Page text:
Writing-focused goals

Writing takes a lot of time and often many iterations before a final paper or grant proposal is created. You likely have collaborators contributing to or reviewing the document; they can help lighten the load but will also have their own time constraints. Although many of us have experienced long days and late nights writing and revising our work, setting some attainable goals and working towards them consistently should help alleviate some of the time pressure of these important activities.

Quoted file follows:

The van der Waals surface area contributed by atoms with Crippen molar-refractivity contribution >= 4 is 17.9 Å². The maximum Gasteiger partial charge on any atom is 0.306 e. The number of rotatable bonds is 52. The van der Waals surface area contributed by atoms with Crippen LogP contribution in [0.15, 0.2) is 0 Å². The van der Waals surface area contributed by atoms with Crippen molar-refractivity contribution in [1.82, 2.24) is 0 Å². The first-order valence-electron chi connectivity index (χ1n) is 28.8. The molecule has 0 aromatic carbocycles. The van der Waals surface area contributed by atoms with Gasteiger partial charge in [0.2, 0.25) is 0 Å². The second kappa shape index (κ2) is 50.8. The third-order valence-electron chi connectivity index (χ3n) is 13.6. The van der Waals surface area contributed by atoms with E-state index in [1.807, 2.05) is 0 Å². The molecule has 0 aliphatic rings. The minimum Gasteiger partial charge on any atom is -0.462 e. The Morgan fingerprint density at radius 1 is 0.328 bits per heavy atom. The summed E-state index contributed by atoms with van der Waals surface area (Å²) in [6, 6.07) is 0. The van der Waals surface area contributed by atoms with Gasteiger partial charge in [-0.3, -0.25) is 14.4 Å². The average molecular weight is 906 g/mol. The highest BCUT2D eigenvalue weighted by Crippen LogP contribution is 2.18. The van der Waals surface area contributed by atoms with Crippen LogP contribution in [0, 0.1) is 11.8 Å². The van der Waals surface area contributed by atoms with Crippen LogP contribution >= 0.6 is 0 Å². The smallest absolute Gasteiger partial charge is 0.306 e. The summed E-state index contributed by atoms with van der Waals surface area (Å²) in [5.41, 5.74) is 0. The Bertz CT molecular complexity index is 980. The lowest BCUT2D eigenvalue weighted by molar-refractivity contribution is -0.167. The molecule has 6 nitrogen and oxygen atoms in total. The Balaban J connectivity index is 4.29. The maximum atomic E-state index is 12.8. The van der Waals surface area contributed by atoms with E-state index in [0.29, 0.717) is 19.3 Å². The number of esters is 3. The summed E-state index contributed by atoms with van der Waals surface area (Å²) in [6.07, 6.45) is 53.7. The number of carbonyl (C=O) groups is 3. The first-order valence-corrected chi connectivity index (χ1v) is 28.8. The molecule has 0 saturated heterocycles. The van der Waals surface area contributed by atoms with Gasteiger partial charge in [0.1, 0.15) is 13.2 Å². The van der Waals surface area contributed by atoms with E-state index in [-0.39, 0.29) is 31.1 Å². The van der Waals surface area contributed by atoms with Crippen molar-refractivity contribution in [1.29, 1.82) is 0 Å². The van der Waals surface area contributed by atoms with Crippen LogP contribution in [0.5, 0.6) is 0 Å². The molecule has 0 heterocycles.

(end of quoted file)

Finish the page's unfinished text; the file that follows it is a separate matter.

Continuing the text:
• If you have identified a topic to write about, say the results of a year-long experiment, then maybe a single-semester goal could be to ‘Create one complete draft of a research paper.’ Notice that this goal does not include formatting that paper or even submitting it to a journal right away; the goal is to have a draft to work from. Maybe next semester’s goal could include revising and then publishing it. Some micro goals to get you started could include outlining the major methods and results in bullets/fragments or setting a writing goal for each day or week, either in time or pages/sections. If setting a writing goal, you may benefit from marking your writing time on a shared calendar and scheduling it for when you are least likely to be disturbed.